Editor’s note: The following article appears in the Sun courtesy of the Hawaii Catholic Herald, newspaper of the Diocese of Honolulu.
By Patrick Downes and
Darlene Dela Cruz
Hawaii Catholic Herald
KALAUPAPA, Molokai — Hawaii held its final major event celebrating the canonization of St. Marianne Cope in the same place she practiced her inexhaustible charity, mostly unseen, for three decades.
On Jan. 12, in Kalaupapa, at Bishop Home, the former destination of scores of women and girls with Hansen’s disease and Mother Marianne’s home from 1888 to 1918, hundreds of people gathered to celebrate Molokai’s second saint with a Mass, music, a luau, a play and an abundance of camaraderie.
Special guests of Bishop Larry Silva included apostolic nuncio Archbishop Carlo Maria Vigano, Pope Benedict XVI’s representative to the United States; Cardinal Timothy Dolan, the archbishop of New York and president of the U.S. Conference of Catholic Bishops; and Bishop Robert Cunningham, the Bishop of Syracuse, N.Y., where St. Marianne lived the first half of her life.
All three bishops had attended the canonization of Mother Marianne Cope by Pope Benedict XVI in Rome on Oct. 21. None of them had ever before been to Hawaii.
Also present was Bishop Peter Paul Yelesuome Angkyier of the Diocese of Damongo, Ghana.
The week of rain and gusty winds that preceded the event ended early on the morning of the celebration, leaving the settlement uncommonly green, wet, refreshed and still.
Small planes made 17 flights delivering outside guests, mostly from Honolulu, nine passengers at a time, to the tiny airport over a span of three hours. At the airport terminal, a large hand-painted banner displayed the words “Celebrate St. Marianne.”
Arriving early, the visiting bishops were given a brief tour of the peninsula’s key landmarks, including St. Philomena Church, partially built by St. Damien, in Kalawao on the peninsula’s far east side where Cardinal Dolan led morning prayer.
The group paused for a moment of reflection at the saint’s grave and ended the tour at the spot overlooking the scenic landing area at the base of towering cliffs.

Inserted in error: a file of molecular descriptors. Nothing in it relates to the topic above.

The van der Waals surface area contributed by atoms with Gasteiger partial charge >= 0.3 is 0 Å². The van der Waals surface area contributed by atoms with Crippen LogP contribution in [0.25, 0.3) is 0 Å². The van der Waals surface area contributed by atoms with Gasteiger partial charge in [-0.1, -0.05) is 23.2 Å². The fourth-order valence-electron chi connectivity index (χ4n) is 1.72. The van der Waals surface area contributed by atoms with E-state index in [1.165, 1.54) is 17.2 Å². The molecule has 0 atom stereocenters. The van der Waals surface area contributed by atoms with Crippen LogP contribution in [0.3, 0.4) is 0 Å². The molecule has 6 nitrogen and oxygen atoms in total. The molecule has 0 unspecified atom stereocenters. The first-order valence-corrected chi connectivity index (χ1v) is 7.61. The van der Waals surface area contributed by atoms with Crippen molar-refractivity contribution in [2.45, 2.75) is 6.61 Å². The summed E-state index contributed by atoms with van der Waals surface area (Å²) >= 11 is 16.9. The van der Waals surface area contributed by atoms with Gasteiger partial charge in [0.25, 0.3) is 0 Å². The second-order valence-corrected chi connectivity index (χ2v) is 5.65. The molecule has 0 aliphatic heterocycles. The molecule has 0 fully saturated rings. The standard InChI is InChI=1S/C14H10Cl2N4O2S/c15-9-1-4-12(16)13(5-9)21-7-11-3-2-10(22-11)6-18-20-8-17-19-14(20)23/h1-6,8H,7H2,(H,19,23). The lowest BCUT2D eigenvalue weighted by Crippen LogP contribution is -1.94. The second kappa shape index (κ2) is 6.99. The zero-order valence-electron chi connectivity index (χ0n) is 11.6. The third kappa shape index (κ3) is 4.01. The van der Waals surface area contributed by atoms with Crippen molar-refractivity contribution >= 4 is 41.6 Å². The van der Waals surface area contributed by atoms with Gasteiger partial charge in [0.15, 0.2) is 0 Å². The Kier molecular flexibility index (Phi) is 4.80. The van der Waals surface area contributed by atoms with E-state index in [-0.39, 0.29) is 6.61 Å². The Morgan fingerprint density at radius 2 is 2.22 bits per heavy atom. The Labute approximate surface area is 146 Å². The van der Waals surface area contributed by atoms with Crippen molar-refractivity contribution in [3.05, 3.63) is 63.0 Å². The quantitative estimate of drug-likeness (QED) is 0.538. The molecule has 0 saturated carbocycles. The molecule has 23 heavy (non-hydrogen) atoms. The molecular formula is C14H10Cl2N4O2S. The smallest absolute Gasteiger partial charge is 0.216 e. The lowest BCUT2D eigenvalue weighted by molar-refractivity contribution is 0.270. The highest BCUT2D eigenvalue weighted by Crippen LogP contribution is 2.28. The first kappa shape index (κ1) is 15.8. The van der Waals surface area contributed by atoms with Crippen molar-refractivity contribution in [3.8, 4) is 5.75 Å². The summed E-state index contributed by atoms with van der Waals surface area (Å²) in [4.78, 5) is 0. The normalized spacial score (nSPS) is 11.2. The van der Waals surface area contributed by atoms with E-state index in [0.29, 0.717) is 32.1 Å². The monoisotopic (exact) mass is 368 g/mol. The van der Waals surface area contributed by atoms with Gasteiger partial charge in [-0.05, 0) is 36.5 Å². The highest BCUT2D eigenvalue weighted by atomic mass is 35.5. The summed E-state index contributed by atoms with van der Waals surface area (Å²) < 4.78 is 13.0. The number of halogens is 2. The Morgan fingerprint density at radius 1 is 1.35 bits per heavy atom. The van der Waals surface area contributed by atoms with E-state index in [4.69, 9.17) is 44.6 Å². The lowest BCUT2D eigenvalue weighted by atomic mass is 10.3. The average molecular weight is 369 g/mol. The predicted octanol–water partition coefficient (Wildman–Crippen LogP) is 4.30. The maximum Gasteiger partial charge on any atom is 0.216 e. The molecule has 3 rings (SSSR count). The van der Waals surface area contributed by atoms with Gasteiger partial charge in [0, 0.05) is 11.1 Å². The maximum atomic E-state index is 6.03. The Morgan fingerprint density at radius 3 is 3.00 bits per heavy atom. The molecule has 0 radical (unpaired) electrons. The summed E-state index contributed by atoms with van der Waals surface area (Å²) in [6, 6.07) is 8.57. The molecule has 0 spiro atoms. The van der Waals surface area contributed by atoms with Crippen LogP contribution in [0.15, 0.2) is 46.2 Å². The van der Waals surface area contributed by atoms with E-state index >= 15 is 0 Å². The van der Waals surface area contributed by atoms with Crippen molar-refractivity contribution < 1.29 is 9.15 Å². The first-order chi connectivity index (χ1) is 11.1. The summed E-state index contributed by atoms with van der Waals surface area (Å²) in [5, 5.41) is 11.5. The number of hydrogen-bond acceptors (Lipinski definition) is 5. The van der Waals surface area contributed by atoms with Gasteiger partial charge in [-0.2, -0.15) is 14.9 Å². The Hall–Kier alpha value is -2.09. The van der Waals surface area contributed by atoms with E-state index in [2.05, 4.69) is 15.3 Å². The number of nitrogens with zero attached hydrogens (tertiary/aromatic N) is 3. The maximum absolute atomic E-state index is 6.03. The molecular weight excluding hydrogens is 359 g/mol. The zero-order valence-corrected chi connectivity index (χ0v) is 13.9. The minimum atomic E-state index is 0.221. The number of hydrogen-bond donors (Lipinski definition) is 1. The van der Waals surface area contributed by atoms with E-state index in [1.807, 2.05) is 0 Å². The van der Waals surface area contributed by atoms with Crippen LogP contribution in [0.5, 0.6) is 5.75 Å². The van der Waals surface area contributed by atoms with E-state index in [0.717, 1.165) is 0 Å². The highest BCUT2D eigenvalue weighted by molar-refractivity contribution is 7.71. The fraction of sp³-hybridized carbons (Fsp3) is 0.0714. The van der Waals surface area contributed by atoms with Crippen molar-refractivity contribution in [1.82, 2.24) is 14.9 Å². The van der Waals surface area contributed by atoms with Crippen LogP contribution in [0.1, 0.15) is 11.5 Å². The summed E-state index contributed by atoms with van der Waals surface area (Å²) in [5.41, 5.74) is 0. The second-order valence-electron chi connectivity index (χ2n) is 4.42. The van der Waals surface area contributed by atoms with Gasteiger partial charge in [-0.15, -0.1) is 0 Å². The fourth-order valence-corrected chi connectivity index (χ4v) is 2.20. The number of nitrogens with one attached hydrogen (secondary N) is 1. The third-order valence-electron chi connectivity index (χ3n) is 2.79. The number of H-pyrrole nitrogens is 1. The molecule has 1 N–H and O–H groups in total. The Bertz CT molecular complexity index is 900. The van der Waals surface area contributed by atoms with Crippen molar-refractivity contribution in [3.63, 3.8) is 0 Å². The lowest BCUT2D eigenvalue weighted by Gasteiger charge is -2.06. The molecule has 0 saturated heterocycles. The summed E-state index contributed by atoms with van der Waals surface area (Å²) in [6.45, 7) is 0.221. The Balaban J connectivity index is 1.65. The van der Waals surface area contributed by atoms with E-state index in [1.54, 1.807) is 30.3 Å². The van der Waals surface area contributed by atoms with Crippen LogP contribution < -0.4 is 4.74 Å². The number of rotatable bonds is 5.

The rest of the guests gathered at Bishop Home, named for the Protestant Honolulu businessman Charles Reed Bishop who financed the original building, in the center of Kalaupapa town where the National Park Service had set up tents for Mass.
The Hansen’s disease settlement of Kalaupapa, Molokai, has been a U.S. National Historical Park since 1980.
Bishop Silva presided at the Mass accompanied by the visiting bishops, 11 priests and five deacons.
In his homily, Bishop Silva used the metaphor of a “rising star” to describe the shining talent, the luminous charity and the bright sanctity of St. Marianne.
“This rising star quickly changed the darkness, neglect and filth of a warehouse for the rejected into a place of light, dignity and joy,” he said.
But “she knew that her light was a mere guiding star to the merciful healing brilliance of Christ,” he said, “and that day by day he would grow greater as she became smaller, ever narrowing her world.”
“Mother Marianne was not just a star that flashed in the heavens long ago, but she has now been fixed as a heavenly light for all time, so that she can continue to shine on Christ wherever he may be found,” Bishop Silva said.
In remarks spoken at the end of Mass, Archbishop Vigano thanked Bishop Silva for inviting him to “share this great joy with all these people, priests and bishops who are joined in this celebration so beautiful, so full of grace.”
“I have come to touch the soil that is very much alive with the sanctity of the charity of Mother Marianne,” he said.
“Her love was so great that she was able to spend all her life in charity, being able to recognize in every human being the presence of God, and being herself a humble servant of each one that needed her help,” the archbishop said.